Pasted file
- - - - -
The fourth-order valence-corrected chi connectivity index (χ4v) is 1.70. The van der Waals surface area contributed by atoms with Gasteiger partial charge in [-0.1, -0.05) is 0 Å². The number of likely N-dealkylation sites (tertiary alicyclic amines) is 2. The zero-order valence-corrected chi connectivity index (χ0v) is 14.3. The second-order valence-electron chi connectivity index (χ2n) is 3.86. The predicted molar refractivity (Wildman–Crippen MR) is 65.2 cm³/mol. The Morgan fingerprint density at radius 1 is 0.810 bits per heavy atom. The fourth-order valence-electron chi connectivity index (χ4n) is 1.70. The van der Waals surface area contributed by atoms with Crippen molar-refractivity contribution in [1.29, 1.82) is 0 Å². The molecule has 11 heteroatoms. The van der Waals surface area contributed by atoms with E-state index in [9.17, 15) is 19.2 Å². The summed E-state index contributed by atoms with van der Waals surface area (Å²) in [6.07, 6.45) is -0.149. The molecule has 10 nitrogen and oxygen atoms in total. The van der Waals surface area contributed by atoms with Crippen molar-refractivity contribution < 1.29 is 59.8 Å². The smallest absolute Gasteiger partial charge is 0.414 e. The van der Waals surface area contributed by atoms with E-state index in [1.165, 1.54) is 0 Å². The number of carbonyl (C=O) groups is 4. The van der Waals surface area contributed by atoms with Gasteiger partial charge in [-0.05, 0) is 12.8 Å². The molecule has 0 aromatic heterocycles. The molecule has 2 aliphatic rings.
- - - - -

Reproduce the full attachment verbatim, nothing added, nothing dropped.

The fourth-order valence-corrected chi connectivity index (χ4v) is 1.70. The van der Waals surface area contributed by atoms with Gasteiger partial charge in [-0.1, -0.05) is 0 Å². The number of likely N-dealkylation sites (tertiary alicyclic amines) is 2. The zero-order valence-corrected chi connectivity index (χ0v) is 14.3. The second-order valence-electron chi connectivity index (χ2n) is 3.86. The predicted molar refractivity (Wildman–Crippen MR) is 65.2 cm³/mol. The Morgan fingerprint density at radius 1 is 0.810 bits per heavy atom. The fourth-order valence-electron chi connectivity index (χ4n) is 1.70. The van der Waals surface area contributed by atoms with Crippen molar-refractivity contribution in [1.29, 1.82) is 0 Å². The molecule has 11 heteroatoms. The van der Waals surface area contributed by atoms with E-state index in [9.17, 15) is 19.2 Å². The summed E-state index contributed by atoms with van der Waals surface area (Å²) in [6.07, 6.45) is -0.149. The molecule has 10 nitrogen and oxygen atoms in total. The van der Waals surface area contributed by atoms with Crippen molar-refractivity contribution < 1.29 is 59.8 Å². The smallest absolute Gasteiger partial charge is 0.414 e. The van der Waals surface area contributed by atoms with E-state index in [1.165, 1.54) is 0 Å². The number of carbonyl (C=O) groups is 4. The van der Waals surface area contributed by atoms with Gasteiger partial charge in [-0.05, 0) is 12.8 Å². The molecule has 0 aromatic heterocycles. The molecule has 2 aliphatic rings.